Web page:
Additional Information for Healthcare Professionals 

  • Healthcare professionals should continue to follow the recommendations in the drug label when prescribing Chantix.
  • Serious neuropsychiatric adverse events, including, but not limited to, depression, suicidal ideation, suicide attempt, and completed suicide, have been reported in patients taking Chantix.
  • Healthcare professionals should ask patients about any history of psychiatric illness, especially depression, prior to initiating treatment with Chantix.
  • Healthcare professionals should advise patients and caregivers that the patient should immediately stop taking Chantix and contact a healthcare professional if agitation, hostility, depressed mood, or changes in behavior or thinking that are not typical for the patient are observed, or if the patient develops suicidal ideation or suicidal behavior while taking or shortly after discontinuing Chantix.
  • Healthcare professionals should encourage patients to read the Medication Guide they receive along with their Chantix prescription.
  • Healthcare professionals should report adverse events involving Chantix to the FDA MedWatch program, using the information in the "Contact Us" box at the bottom of this page
     

Data Summary

FDA sponsored two observational studies of neuropsychiatric adverse events with Chantix. One was conducted by the Department of Veterans Affairs’ (VA) Center for Medication Safety (VAMedSAFE), and the other by the Department of Defense’s (DoD) U.S. Army Medical Command’s Pharmacovigilance Center (PVC; hereafter referred to as the “DoD study”).

The VA study was a retrospective cohort study to evaluate the incidence of mental health hospitalizations among veterans using Chantix or nicotine replacement therapy (NRT). Patients starting Chantix or NRT between May 1, 2006 and September 30, 2007, but with no Chantix or NRT use in the previous year, were selected and matched in a 1:1 ratio by use of propensity scores (reflecting demographic characteristics, comorbidities, and psychiatric history). Propensity score matching is a method of balancing patient characteristics between the treatment groups being compared. The study’s main outcome was psychiatric hospitalization, with a coded primary discharge diagnosis for one of a number of psychiatric conditions, including drug-induced mental disorders, schizophrenic disorders, other psychotic disorders, depression, suicide attempts, and other mood disorders. Because the spontaneous adverse event reports for Chantix suggested a relatively short time to onset for psychiatric reactions, psychiatric hospitalizations for selected psychiatric diagnoses were assessed for 30 days after a prescription fill for Chantix or NRT.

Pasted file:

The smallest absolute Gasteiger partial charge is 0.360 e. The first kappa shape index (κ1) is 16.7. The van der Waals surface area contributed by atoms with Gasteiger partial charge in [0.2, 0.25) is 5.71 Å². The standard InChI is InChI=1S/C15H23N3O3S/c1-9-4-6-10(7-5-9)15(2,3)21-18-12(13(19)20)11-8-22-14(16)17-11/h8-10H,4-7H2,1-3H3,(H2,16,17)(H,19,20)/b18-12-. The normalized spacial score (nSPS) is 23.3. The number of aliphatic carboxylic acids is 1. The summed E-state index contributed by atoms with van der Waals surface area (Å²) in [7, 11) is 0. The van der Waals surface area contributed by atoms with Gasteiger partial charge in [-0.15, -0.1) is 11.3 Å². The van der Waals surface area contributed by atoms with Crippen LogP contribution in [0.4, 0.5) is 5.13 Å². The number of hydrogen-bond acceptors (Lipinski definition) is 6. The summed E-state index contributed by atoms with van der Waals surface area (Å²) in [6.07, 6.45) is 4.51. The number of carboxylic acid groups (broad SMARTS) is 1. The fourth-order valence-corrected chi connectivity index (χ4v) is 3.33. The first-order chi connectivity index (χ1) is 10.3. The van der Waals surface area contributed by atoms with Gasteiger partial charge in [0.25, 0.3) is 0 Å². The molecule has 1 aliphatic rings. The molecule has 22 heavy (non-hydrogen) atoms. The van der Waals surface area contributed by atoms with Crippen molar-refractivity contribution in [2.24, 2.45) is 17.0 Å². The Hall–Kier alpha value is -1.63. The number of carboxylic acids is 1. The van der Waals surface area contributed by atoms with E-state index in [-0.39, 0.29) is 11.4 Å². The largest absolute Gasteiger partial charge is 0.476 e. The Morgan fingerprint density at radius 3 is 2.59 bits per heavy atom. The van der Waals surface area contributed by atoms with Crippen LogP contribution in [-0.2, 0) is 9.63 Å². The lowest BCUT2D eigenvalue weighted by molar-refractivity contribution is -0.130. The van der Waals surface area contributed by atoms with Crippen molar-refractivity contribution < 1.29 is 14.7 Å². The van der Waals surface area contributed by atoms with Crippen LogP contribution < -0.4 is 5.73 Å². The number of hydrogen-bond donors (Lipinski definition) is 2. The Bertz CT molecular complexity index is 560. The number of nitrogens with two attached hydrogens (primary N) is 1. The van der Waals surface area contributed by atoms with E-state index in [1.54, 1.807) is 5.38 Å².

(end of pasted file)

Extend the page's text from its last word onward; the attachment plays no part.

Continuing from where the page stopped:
The VA study population included 14,131 Chantix users and an equal number of NRT users. Among these patients, there were 16 psychiatric hospitalizations in Chantix-treated patients, and 21 in NRT patients. A Cox proportional hazards analysis showed no statistically significant difference in the risk of psychiatric hospitalization for Chantix users compared to NRT users (hazard ratio [HR] for Chantix/NRT = 0.76; 95% confidence interval [CI] 0.40-1.46). A complementary analysis in a prevalent user cohort of patients who had used NRT in the past before initiating Chantix or refilling an NRT prescription also showed no statistically significant difference in psychiatric hospitalizations between the two treatment groups. Also, the results using time periods longer than 30 days after a prescription fill were similar.